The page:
"If one of these risk factors is present, then there is a 10 percent chance of postoperative nausea and vomiting," Gan said. "Each additional factor adds another 20 percent chance, meaning that a child with all four would be at a 70 percent risk. Since the previous guidelines were developed, there have been a number of effective antiemetics approved for use in children, and we would recommend that children identified as being at high risk should be given a combination of these drugs."

For adults, the factors that elevate risk include being female, being a nonsmoker and having a family history of motion sickness or postoperative nausea and vomiting. Also, long surgeries, or those that use nitrous oxide as an agent of general anesthesia, increase risk, Gan said, as does the use of opioids to control pain after surgery.

The panel concluded that being obese does not increase a patient's chances of suffering from nausea and vomiting, as was previously thought, Gan said. Additionally, giving patients 100 percent oxygen during surgery -- a common preventive strategy -- does not appear to be effective in controlling nausea and vomiting.

The research team also looked at nontraditional preventive methods.

"We have seen more support among the medical community for the use of acupuncture before and during surgery to control postoperative nausea and vomiting," said Gan, who recently conducted a study which found that the ancient Chinese practice is effective for managing the disorder in women undergoing major breast surgery. [link] "However, we also found that hypnosis before surgery was not effective as a preventive measure."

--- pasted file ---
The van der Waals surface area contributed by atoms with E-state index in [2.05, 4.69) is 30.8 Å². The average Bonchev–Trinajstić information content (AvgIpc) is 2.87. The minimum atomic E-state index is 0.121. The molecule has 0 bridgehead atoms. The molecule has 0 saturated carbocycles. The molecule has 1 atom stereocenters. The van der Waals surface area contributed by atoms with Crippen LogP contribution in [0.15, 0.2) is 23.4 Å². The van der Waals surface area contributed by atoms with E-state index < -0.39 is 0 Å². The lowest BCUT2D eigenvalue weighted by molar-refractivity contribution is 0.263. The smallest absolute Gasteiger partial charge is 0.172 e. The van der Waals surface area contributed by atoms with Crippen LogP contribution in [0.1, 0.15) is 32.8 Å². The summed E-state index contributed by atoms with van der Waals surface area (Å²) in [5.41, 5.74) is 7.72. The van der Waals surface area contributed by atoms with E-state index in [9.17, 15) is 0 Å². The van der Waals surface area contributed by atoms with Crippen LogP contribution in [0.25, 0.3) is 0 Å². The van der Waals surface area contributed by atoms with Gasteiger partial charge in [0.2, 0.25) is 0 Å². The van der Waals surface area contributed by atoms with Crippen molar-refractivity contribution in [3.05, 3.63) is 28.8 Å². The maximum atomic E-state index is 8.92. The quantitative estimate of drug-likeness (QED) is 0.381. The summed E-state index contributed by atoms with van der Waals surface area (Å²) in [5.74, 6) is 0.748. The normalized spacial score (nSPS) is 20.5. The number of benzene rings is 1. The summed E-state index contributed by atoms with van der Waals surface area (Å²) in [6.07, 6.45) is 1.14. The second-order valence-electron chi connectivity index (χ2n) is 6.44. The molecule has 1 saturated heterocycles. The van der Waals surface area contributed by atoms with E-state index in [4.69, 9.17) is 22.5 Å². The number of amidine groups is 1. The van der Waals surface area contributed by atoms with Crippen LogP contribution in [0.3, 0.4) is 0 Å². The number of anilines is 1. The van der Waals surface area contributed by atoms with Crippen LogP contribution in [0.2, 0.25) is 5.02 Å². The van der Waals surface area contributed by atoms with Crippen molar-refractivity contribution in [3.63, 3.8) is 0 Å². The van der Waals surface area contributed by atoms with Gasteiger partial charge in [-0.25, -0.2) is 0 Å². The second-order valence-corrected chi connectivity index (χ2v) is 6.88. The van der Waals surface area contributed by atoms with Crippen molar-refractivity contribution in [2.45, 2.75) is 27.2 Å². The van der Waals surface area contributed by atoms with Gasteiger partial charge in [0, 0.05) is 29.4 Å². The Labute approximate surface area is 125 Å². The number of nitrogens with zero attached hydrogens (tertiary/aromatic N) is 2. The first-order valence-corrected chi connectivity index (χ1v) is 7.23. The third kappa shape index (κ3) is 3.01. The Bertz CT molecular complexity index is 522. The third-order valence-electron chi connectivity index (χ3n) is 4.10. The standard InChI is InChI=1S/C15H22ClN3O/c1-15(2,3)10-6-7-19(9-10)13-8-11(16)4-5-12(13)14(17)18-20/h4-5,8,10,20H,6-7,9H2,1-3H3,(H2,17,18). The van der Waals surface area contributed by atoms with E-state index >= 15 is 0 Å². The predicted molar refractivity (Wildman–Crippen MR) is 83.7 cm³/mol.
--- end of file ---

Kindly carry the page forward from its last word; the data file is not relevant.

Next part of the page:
According to Gan, postoperative nausea and vomiting does not receive enough attention from the medical community.

"There are more than 35 million surgical procedures performed each year in the United States, so this is an extremely important health care issue," Gan said. "It is also an issue that most physicians do not take seriously enough; they see it as a short-term nuisance that will soon pass. However, studies have shown that nausea and vomiting after surgery is the major factor influencing whether or not patients are satisfied with their surgery."

The issue is also important for patients who go home in the afternoon after having surgery in the morning.

"More than 70 percent of all surgeries in the United States are performed as day cases, and the persistence of nausea and vomiting symptoms beyond discharge after surgery pose a great challenge to both patients and their physicians," Gan said. "So it is important to consider postoperative nausea and vomiting before surgery and have an effective strategy to manage it."


Story Source:

The above story is based on materials provided by Duke University Medical Center. Note: Materials may be edited for content and length.


Cite This Page: